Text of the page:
When you connect devices to a computer using COM physical ports or USB ports (depending on the device connected) they get a COM port number assigned that you can see in your device manager, under “Ports” section. The thing you should keep in mind is that under this section you can only see the ports that are currently in use.
I won’t get into more details than needed like the devices that you can connect because this is not the purpose of this article. This and many more things regarding COM/USB/LPT ports will be covered in a future article in here but for now you can search the web for these terms and find out more about them.
What I will try to explain and I hope it will be of help for those of you that have this issue is how to re-activate or make COM ports available although they seem to be unusable. If you are using some terminal emulator like putty or even emulators for networked ports like http://nport-administration-suite-ver1-9.software.informer.com chances are you have this issue and you can’t use a specific COM port that your application or software wants, due to the fact that it is not available in the list for the use/map/link of ports. It will probably lack from the list and if by whatever reason you do find it and try to change the default assigned COM ports, you will get a different error (depending on the software you are using) that the port is protected by the operating system, or that the port is locked or protected.
You can see all COM ports IN USE at current time in your device manager, like in the next picture:
In the above picture, COM1 is the available (in use) physical port of my workstation. I could add some screens with errors you can get from different software that you can use to administer or interface with these ports but some were already mentioned and the rest are too many and irrelevant to the subject.
What you need to know and the general idea behind all this subject is that Windows assigns a port number each time you plug in a device, like a printer for example. If you remove it and plug it in again, the old port number might be left behind, not being deleted and the same device might get a different port number assigned to it each time and so on. Now imagine some of the software and applications you will be using to interface with these ports only recognize and can use a certain number of ports. This certain and maximum ports number for a few of these applications is 9.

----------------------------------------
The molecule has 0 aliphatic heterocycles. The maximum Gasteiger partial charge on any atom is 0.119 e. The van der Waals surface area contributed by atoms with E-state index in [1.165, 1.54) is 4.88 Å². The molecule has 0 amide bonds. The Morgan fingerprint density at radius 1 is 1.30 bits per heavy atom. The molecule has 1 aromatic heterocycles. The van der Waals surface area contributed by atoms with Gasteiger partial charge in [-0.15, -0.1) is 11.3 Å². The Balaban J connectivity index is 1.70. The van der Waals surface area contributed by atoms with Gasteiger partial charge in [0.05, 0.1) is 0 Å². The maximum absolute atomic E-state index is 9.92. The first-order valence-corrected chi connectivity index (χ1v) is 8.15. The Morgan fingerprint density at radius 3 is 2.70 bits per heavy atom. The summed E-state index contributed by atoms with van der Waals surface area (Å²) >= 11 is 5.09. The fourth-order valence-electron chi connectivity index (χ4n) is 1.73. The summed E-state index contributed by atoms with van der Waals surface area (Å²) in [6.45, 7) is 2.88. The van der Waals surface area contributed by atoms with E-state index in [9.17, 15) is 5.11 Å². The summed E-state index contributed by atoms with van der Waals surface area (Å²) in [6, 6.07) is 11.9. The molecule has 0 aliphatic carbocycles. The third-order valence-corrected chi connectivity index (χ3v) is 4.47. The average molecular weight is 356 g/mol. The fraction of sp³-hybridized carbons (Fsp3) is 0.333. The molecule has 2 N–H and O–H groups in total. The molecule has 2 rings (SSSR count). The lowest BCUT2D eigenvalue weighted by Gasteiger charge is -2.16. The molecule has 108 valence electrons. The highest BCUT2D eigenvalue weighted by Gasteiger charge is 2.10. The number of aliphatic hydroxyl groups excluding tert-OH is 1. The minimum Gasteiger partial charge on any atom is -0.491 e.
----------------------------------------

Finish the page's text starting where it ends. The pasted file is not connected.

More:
What you have to do is to clear or remove those old assigned ports and not in use anymore from system history. But as we already know you can only see those that are in use. I will show you how to make them visible in device manager in order to uninstall/clear them.
SOLUTION to Make COM Ports available:
1. Go to Start – Run and type in “devmgmt.msc” without the quotes and press Enter from your keyboard or in the same Run dialogue use “compmgmt.msc” without the quotes and press Enter and navigate to “Device Manager” by left clicking on it to select it.
2. Now if you expand the “Ports” section from device manager you can see the available ports as in my print screen.
3. The first two steps above were more to see the “in use” ports in case you didn’t do that already. Now to continue, go once again to Start – Run and type in “sysdm.cpl” without the quotes and press Enter from your keyboard. Navigate to “advanced” tab and then select the “Environment Variables” button:
4. The second bottom part of the Environment Variables window is called “System Variables” section, as you can see in the picture below. Further you will have to click the “New” button.